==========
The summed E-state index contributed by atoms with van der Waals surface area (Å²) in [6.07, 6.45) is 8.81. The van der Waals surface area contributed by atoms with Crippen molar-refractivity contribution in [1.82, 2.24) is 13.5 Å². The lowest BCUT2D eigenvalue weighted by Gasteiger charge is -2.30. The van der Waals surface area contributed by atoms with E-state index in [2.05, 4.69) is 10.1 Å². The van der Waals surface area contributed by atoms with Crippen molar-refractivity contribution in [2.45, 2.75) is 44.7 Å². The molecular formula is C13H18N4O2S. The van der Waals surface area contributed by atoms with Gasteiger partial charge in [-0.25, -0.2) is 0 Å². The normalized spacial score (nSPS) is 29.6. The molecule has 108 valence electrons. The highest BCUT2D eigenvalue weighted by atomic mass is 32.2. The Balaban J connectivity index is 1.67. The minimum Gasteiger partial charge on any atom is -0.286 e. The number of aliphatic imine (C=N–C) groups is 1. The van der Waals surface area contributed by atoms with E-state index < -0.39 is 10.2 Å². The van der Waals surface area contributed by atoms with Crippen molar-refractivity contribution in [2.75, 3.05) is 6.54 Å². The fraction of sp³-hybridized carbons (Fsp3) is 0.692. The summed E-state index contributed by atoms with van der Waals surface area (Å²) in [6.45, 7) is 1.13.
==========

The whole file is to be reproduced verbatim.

The summed E-state index contributed by atoms with van der Waals surface area (Å²) in [6.07, 6.45) is 8.81. The van der Waals surface area contributed by atoms with Crippen molar-refractivity contribution in [1.82, 2.24) is 13.5 Å². The lowest BCUT2D eigenvalue weighted by Gasteiger charge is -2.30. The van der Waals surface area contributed by atoms with E-state index in [2.05, 4.69) is 10.1 Å². The van der Waals surface area contributed by atoms with Crippen molar-refractivity contribution in [2.45, 2.75) is 44.7 Å². The molecular formula is C13H18N4O2S. The van der Waals surface area contributed by atoms with Gasteiger partial charge in [-0.25, -0.2) is 0 Å². The normalized spacial score (nSPS) is 29.6. The molecule has 108 valence electrons. The highest BCUT2D eigenvalue weighted by atomic mass is 32.2. The Balaban J connectivity index is 1.67. The minimum Gasteiger partial charge on any atom is -0.286 e. The number of aliphatic imine (C=N–C) groups is 1. The van der Waals surface area contributed by atoms with E-state index < -0.39 is 10.2 Å². The van der Waals surface area contributed by atoms with Crippen molar-refractivity contribution in [2.75, 3.05) is 6.54 Å². The fraction of sp³-hybridized carbons (Fsp3) is 0.692. The summed E-state index contributed by atoms with van der Waals surface area (Å²) in [6.45, 7) is 1.13.